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By Jason Michael
IN THE LAST FEW DAYS the appearance of anti-Catholic comments and posts of a sectarian nature have become a feature of my social media timeline. Always, the response of the educated is to roll the eyes and allow oneself a sigh before reaching for the block button. It truly beggars belief that even today, twenty-odd years after the end of the Troubles in the north of Ireland, that there are people around us who still think this is a rational approach to society and political discussion – but this is the real world and it’s not short of bampots and absolute rockets. Yet, given recent developments in Anglo-Caledonian relations, our interest must be piqued at the timing. True, this rancid, bargain basement rubbish pops up every now and then – this is Scotland after all, but there is a discernible increase in its frequency and intensity of late. One wonders then if this has anything to do with the heat which has been turned on under the independence question recently.
You see, the further deterioration of the Brexit situation, the fact Boris Johnson of all people is now Prime Minister, and the plummeting of the value of the pound against both the dollar and the euro have completely robbed British nationalists of their heretofore reasonable arguments for Scotland remaining part of the United Kingdom. In a word, they have reached the bottom of the barrel and so are now prepared to reveal their naked fanaticism. We must remember – now that we have said this – that sectarianism is to unionism what the accusation of Holocaust denial is to the Daily Mail and the Conservative Party, it is their last line of defence.
SteveBainsford bear (@bigstevorfc55) July 30, 2019
Granted, most of us pay this garbage little attention, and for good reason – but let me put it to you that this might be something of a mistake. In the replies to some of these bigoted comments independentistas have pointed out that religion is all but dead in Scotland. Insofar as we read these sentiments as an appeal to religious loyalties, they are meaningless. Protestantism and Catholicism have become redundant terms to a majority secular Scotland. This is where we are getting it wrong; these appeals are not to faith traditions or religious loyalties; they are appeals to powerful cultural memories which have been hardwired into this country as part of the British imperial-colonial project. Three hundred years of British domination have left Scotland with a headache waiting for its post-colonial detox. We have been subjugated by the weaponisation of sectarian division, an instrument that has been deployed to retard social and civil resistance to London rule.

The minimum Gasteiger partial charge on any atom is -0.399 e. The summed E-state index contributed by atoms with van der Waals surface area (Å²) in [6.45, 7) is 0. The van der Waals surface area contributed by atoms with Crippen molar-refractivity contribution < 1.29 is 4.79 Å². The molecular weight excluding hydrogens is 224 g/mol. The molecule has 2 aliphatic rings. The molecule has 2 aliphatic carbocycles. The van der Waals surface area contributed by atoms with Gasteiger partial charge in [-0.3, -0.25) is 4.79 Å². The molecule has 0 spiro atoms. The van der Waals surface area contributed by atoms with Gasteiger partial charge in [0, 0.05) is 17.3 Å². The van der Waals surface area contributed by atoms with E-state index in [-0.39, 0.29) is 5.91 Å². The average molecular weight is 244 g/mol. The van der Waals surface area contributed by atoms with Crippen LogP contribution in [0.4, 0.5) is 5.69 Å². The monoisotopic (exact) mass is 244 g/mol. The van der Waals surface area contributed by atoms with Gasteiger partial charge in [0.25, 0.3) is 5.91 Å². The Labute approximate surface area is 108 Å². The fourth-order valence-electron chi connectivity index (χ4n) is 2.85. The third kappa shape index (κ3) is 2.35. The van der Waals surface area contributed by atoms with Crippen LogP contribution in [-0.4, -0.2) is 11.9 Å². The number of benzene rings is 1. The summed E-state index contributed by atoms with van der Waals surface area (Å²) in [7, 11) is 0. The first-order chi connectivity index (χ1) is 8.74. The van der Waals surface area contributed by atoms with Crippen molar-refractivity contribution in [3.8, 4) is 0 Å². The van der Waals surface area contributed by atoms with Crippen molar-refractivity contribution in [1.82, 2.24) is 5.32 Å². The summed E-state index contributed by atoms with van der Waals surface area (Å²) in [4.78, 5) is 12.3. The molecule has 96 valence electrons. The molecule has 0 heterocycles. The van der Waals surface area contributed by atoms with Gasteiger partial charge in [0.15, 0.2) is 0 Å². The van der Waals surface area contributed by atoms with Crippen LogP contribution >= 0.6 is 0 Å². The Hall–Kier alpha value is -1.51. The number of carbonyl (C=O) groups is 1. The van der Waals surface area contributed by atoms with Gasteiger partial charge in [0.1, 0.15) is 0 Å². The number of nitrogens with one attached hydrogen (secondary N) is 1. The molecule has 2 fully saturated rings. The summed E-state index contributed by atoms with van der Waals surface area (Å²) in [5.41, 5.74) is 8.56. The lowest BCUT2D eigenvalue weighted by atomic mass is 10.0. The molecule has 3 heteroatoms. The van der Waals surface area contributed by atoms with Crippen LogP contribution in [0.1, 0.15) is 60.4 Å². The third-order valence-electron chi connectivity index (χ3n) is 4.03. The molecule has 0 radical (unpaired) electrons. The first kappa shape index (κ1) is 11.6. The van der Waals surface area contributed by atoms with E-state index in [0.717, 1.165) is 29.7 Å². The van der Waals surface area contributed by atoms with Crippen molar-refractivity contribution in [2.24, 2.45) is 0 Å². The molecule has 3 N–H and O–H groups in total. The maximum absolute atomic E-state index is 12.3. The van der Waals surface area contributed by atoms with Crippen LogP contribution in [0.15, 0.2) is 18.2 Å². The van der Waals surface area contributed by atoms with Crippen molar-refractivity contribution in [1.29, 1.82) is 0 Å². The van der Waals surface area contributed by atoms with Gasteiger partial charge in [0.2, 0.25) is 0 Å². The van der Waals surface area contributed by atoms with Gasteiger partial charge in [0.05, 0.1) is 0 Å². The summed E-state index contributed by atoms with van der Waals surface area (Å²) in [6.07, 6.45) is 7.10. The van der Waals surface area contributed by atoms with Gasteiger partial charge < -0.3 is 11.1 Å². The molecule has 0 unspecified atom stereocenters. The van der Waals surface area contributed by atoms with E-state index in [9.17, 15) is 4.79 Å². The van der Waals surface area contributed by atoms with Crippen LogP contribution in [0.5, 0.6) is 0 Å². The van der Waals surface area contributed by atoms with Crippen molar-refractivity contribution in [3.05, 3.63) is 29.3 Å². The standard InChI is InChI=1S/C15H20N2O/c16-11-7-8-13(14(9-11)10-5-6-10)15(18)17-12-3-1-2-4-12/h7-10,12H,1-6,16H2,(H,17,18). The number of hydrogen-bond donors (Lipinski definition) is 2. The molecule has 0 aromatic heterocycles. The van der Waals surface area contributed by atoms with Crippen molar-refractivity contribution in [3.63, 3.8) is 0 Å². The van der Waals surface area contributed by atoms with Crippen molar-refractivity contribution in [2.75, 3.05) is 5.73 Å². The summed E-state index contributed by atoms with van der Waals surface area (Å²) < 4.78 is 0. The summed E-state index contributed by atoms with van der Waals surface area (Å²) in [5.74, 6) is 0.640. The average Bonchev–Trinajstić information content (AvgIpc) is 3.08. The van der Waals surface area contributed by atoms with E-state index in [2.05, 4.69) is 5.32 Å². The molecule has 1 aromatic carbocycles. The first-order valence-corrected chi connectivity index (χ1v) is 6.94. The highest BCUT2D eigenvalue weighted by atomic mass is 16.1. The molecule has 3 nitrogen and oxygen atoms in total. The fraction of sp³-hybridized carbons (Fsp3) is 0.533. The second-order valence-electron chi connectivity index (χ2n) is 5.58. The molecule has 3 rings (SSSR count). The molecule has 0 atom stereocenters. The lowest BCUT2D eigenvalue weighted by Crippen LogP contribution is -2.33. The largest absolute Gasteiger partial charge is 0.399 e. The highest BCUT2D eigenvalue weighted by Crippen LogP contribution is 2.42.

This is something we ought to at least try to understand a bit better. Every time this crops up someone will repeat in the comments the same, tired old platitudes – that ‘one side is as bad as the other,’ ‘religion is the cause of all wars,’ and that this is ‘only the opinion of a minority in a particular part of the country.’ Now, just because we say these things, just because they are familiar to us, doesn’t make them true. They are not true. They are just wrong. Each one of these responses fails to grasp the nature and intention of such sectarian outbursts.
ONE IS AS BAD AS THE OTHER
No one is going to deny that there is such thing as anti-Protestant bigotry among Scottish Catholics – of course there is, but this assertion is not much different to white people – in the face of the disproportionate killing of young black men in the United States by the police – pointing to the reality of anti-white racism among African Americans. Of course, there are people of colour all over the world who hold and act on racist opinions about white people, but pointing to this, like pointing to the ‘other side’ here in Scotland is to entirely miss the point. There is simply no excuse for prejudice and bigotry no matter who is doing it, but this whataboutery serves only to obfuscate the true nature and purpose of racism in the racial state or sectarianism in the sectarian state. Like racism, sectarianism is encouraged in Scotland – as it is in the north of Ireland – as an instrument of power. It is useful to the state because it keeps one group of people in a position of social dominance over another, creating tensions and conflicts between the two groups which make it easier for the ruling class to rule unchallenged.